by Lynn on February 12, 2016

in The Passionate Playgoer

l-r: Anand Rajaram, Sarah Dodd
photo: Cylla von Tiedemann

At Tarragon Theatre, Extra Space, Toronto, Ont.

Written by Kat Sandler
Directed by Ashlie Corcoran
Set and Costumes by Michael Gianfrancesco
Sound by Christopher Stanton
Lighting by Graeme S. Thomson and Nick Andison
Cast: Sarah Dodd
Rebecca Liddiard
Tony Nappo
Anand Rajaram
Julian Richings
Paolo Santalucia

A quirky, sweet, hilarious play from the gifted Kat Sandler about an imaginary friend who overstayed his welcome.

The Story. Mustard is Thai’s imaginary friend. He appeared when Thai was a baby to protect and watch over her. As she grew he gave her comfort, support, unconditional love and guidance, with a colourful selection of terms of endearment, ‘poopy’ being my favourite.

Thai is now sixteen. Her family life is in crisis and she acts out violently. Her father has left and wants a divorce. Her mother, Sadie, is sad, drinks and takes drugs. She’s not much help to her daughter. Thai is angry and Mustard tries his best to help her, but he has his own problems. It seems there is a statute of limitations on how long a boon—the technical name for imaginary friends—can stick around and now the ‘boon-goons’, named Bug and Leslie, are warning Mustard he has to go. What to do? A dilemma.

The Production. We first see Mustard looking in the imaginary crib at the baby Thai. He is dressed a red cap with droopy spindles and a gold ball at the end of each spindle, a blue jersey, yellow overalls (hence the name ‘Mustard’) with red pockets, stripped socks (I want them) and running shoes. He is gleeful at being her imaginary friend, and as played by the saucer-eyed, charming Anand Rajaram, he is buoyant, committed to her well being, quick-thinking, totally in the moment and wildly funny.

As Thai grows up he continues to live under her bed, in her room, ready if she needs him. She is becoming her own person—that happens at 16—and while he offers sound advice, she sometimes ignores it. While Thai is the only one who can see Mustard at that point, matters become tricky when Thai’s needy mother, Sadie, begins to see him too.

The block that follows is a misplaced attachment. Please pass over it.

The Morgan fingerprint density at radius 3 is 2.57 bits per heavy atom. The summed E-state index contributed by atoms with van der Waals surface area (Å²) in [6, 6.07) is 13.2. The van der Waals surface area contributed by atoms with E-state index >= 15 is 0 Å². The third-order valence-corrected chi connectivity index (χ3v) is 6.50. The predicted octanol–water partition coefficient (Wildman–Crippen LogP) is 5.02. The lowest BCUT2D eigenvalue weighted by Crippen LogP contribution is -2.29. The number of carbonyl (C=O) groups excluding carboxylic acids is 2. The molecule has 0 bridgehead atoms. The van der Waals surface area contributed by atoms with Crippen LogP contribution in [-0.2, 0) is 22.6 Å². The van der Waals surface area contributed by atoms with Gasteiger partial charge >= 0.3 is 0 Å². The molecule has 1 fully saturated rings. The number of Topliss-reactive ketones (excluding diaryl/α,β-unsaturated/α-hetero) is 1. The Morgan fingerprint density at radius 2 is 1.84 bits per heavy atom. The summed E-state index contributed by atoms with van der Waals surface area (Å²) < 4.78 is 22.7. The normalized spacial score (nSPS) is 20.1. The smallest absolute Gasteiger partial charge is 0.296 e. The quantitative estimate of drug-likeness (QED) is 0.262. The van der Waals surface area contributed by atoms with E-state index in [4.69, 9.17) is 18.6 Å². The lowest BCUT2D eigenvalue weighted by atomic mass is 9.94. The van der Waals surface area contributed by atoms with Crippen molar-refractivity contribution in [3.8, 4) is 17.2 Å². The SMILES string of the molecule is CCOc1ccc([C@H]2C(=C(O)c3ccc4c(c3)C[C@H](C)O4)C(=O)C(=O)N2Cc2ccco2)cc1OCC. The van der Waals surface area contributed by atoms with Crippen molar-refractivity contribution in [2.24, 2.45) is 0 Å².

Designer Michael Gianfrancesco has designed a compact set consisting of Thai’s bedroom with a messy bed, a window through which to escape and return, a hallway off that, a bathroom off that, then a living room with it’s own windows and doors. These close quarters make for quick entrances and exits, much door slamming and the quick, mysterious entrances of Bug and Leslie who come looking for Mustard. Gianfrancesco dresses Bug and Leslie in black leather with leather skull caps and goggles! Bug is played with a touch of the teddy-bear by Tony Nappo and Leslie is played by the soft-spoken and formidable Julian Richings.

Director Ashlie Corcoran and her wonderful cast land every joke, every laugh-line and firmly establishes every situation be it serious, scary or funny. The key to humour is that it has to be played absolutely seriously and no one knows that better than Ashlie Corcoran and especially Sarah Dodd as Sadie. Dodd plays Sadie as a mess of angst, depression, hazy consciousness because of the drink and drugs, and a wonderful off-handedness. Her timing is impeccable. As Thai, Rebecca Liddiard is that troubled, angry kid you want to hold and help. She’s both childish and maturing. She needs Mustard but is growing up and away from that need. She has a kind boyfriend named Jay, played with sweet attentiveness by Paolo Santalucia. Jay could be Thai’s real friend who would take the place of the imaginary Mustard.

Comment. Playwright Kat Sandler has a gift for the off-the-wall-story, whether it’s a shady liver-transplant; young couples who want to experiment with partner swapping for sex; or interns who would kill for a job, ideas pour out of Sandler and the results are plays that are loopy, quirky, definitely hilarious but with a serious thread through them. Mustard is the latest play from this vivid imagination. Sandler has an innate sense of how humour works. She knows that it comes from juxtaposing the incongruous resulting in a situation or line that is hilarious. Consider, the boon-goons are formidable looking fellows named Bug and Leslie who talk in the most formal manner.

Mustard is a funny play about holding on and letting go. And that goes for both the imaginary friend who wants to stay and the real people who needed him at one time but now have to stand on their own two feet and depend on each other. Towards the end it looks like the complications might get out of hand, but Sandler and her smart director know when to hold back. The result is a terrific production with double-over laughs and a quiet wisdom that sneaks up on you.

Presented by Tarragon Theatre

Opened: Feb. 10, 2016.
Closes: March 13, 2016.
Cast: 6; 4 men, 2 women.
Running Time: 90 minutes.

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